Obstructive sleep apnea is a potentially life threatening sleep disorder in which the airway closes during sleep repeatedly. It is associated with an increased risk of heart attack, stroke, and deadly heart arrhythmias.
Most obstructive sleep apnea (OSA) patients are undiagnosed partly as a result of lack of proper access to diagnostic sleep services. This made these researchers (Hirsch Allen A. M., Amram O., Tavakoli H., Almeida F. R., Hamoda M., and Ayas N. T.) hypothesize that potential barrier to accessing diagnostic sleep can take the form of modest travel times from the sleep clinic.
The researchers study was based on determining whether travel times between individual homes and sleep clinic are related to OSA severity at presentation.
Their study used 1275 suspected OSA patients referred to the University of British Columbia Hospital Sleep Clinic between May 2003 and July 2011.
Results of the study’s analysis revealed the role moderate travel times play in the severity of OSA. Meaning role moderate is associated with the severity of OSA. The study also suggested that their study’s result should be verified in other centers as this will aid the establishment of sleep diagnostic centers within a health care system.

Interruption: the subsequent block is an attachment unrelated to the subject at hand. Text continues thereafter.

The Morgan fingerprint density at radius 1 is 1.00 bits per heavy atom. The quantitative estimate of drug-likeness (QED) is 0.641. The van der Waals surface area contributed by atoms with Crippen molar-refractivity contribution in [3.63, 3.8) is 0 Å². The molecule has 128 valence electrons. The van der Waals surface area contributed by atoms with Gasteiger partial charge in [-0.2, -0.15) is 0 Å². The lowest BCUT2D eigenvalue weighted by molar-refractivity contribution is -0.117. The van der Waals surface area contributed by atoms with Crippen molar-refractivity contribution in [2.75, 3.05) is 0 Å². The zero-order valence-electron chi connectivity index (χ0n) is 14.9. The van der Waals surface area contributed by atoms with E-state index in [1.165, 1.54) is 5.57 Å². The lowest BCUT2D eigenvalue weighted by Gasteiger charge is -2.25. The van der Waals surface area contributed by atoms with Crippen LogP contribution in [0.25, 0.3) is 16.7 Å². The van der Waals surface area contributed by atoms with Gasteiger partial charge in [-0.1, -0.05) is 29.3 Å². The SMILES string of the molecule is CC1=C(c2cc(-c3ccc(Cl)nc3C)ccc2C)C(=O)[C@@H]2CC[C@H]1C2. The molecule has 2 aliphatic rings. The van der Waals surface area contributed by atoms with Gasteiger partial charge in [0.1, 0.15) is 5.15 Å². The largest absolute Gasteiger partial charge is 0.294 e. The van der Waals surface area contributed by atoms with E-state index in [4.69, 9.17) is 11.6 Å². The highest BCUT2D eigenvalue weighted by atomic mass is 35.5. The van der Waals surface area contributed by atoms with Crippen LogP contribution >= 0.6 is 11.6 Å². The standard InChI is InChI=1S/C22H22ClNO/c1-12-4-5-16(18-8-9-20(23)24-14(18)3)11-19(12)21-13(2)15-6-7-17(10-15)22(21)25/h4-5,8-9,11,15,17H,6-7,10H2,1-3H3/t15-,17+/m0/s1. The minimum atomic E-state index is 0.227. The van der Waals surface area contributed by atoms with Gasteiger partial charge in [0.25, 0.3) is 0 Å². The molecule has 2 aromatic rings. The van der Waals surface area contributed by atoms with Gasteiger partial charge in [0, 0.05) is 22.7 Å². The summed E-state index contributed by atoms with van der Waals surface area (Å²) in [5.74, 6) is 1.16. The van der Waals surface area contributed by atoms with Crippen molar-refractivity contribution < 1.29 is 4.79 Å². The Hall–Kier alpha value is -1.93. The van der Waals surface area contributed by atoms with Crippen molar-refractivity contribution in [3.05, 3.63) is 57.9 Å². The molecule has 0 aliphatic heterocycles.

This begs the question: Why is sleep apnea worse when you live farther away from a sleep center? Is this due to statistical or demographic phenomenon? Are people heavier, and more likely to have severe sleep disordered breathing the farther away they are from major cities? Answering these questions will help to understand this potentially deadly sleep disorder.
Edited -Dr. Lin